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The royal order of adjectives

It’s funny how native speakers of English have that sense of what sounds right and what doesn’t. Even though we can’t always explain why, we often know when there’s something wrong with the way a piece of text is written.

Our ability to detect this wrongness is even more acute when we read text out loud (see tip 5 of my top 10 proofreading tips).

Here’s an example. Read these sentences out loud:

The first sentence sounds wrong. The second one makes more sense. Why is that? After all, the car is small and blue. It’s also blue and small. These are just adjectives – describing words – that tell us the properties of the car.

So, why should one sound right and the other sound wrong?

It’s because there’s a secret order in which adjectives must appear. I say ‘secret’ but it’s not really a secret. It’s just that most people who were at school any time in the 1970s and onwards were probably never taught this.

The secret order

Let’s get the naming right. This not-really-secret secret is properly known as the royal order of adjectives.

Here’s an interesting tweet on the subject:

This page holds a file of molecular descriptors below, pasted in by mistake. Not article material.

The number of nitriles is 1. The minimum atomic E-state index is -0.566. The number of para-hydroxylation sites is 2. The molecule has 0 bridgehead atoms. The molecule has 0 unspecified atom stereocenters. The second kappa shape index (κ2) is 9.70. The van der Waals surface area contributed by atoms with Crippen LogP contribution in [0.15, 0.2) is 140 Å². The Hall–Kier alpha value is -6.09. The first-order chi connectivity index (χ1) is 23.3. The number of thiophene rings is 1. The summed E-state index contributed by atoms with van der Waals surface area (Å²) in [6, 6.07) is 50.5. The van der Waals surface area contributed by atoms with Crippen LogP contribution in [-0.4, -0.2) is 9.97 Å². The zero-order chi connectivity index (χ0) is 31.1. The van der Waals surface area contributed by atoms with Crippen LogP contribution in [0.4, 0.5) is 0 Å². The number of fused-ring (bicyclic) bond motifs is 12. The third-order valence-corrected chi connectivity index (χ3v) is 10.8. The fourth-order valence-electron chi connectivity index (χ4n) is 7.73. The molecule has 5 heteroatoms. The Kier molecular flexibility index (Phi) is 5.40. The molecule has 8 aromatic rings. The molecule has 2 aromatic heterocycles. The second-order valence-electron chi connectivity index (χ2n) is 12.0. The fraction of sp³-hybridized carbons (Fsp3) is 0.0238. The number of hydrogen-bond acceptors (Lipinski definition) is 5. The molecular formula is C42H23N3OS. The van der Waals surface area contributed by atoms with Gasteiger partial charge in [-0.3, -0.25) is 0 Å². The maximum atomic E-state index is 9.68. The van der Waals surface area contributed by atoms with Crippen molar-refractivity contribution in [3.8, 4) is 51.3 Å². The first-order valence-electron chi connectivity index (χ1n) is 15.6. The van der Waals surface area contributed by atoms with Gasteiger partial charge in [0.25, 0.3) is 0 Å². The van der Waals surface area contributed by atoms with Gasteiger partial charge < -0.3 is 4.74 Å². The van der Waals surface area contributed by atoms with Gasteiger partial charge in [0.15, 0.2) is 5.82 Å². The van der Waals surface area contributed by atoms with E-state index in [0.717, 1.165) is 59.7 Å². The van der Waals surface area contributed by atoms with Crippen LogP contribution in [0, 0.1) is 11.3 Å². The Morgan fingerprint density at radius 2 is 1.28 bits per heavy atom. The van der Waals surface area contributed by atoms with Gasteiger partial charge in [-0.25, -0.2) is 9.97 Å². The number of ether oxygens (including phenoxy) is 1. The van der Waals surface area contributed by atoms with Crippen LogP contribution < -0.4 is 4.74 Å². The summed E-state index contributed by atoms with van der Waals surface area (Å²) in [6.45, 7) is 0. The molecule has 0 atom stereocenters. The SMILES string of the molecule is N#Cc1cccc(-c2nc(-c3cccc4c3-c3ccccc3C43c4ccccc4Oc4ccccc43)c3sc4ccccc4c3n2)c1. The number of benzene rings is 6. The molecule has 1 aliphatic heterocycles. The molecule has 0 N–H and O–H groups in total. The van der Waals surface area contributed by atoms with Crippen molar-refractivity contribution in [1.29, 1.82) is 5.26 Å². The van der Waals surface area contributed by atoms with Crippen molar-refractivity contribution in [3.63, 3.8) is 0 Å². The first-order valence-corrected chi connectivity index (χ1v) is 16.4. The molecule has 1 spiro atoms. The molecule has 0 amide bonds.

Here is the royal order of adjectives in the order they should be used when describing something:

  1. Opinion e.g. lovely
  2. Size e.g. small
  3. Shape e.g. oblong
  4. Age e.g. old
  5. Colour e.g. blue
  6. Origin e.g. French
  7. Material e.g. iron
  8. Qualifier e.g. passenger car (usually forms part of the noun)

Nerdy note

The classic version of the royal order puts size and shape together. I like that version so that’s what I’m using here.

The order given in the tweet image is slightly different. If you spotted the difference, you’re my kind of person!

I hope you can now see why my earlier example was correct as a small blue car rather than as a blue small car. It’s because size has to come before colour.

Stick with the order above and you can create great long strings of adjectives to describe your nouns. (Your readers won’t thank you, of course, but it can be done.)

Don’t worry if you’ve never heard of this order before. Most people haven’t, but native speakers instinctively know the right order to use. Here’s a comment from one of my editorial colleagues:

I taught this to my English as Additional Language (EAL) intervention group when I was a teacher. It’s weird how you do this naturally but don’t really know why – I don’t remember being taught this.

So, now you know. I hope you remember this the next time you see a lovely small oblong old blue French iron passenger car.

Over to you

Do you struggle with any aspects of writing? Let me know and I’ll cover it in a future post. Just pop a comment below or catch up with me on Twitter. I’d love to hear from you.

Thanks for reading,

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